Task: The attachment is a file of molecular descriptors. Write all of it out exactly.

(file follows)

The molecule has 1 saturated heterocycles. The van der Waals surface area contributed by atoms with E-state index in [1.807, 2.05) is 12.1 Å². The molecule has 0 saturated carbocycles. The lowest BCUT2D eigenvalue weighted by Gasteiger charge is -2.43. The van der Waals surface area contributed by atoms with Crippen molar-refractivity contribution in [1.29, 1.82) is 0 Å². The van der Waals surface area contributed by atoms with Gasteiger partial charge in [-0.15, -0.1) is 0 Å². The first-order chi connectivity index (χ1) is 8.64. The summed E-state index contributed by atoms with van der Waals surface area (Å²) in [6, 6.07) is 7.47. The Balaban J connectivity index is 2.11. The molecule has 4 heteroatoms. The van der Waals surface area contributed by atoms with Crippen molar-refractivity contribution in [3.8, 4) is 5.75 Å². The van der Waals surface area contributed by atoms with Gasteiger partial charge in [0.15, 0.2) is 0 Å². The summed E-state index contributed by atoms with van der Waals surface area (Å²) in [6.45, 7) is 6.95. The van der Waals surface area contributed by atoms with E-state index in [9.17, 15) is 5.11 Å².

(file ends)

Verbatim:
The molecule has 1 saturated heterocycles. The van der Waals surface area contributed by atoms with E-state index in [1.807, 2.05) is 12.1 Å². The molecule has 0 saturated carbocycles. The lowest BCUT2D eigenvalue weighted by Gasteiger charge is -2.43. The van der Waals surface area contributed by atoms with Crippen molar-refractivity contribution in [1.29, 1.82) is 0 Å². The van der Waals surface area contributed by atoms with Gasteiger partial charge in [-0.15, -0.1) is 0 Å². The first-order chi connectivity index (χ1) is 8.64. The summed E-state index contributed by atoms with van der Waals surface area (Å²) in [6, 6.07) is 7.47. The Balaban J connectivity index is 2.11. The molecule has 4 heteroatoms. The van der Waals surface area contributed by atoms with Crippen molar-refractivity contribution in [3.8, 4) is 5.75 Å². The van der Waals surface area contributed by atoms with Gasteiger partial charge in [0.15, 0.2) is 0 Å². The summed E-state index contributed by atoms with van der Waals surface area (Å²) in [6.45, 7) is 6.95. The van der Waals surface area contributed by atoms with E-state index in [9.17, 15) is 5.11 Å².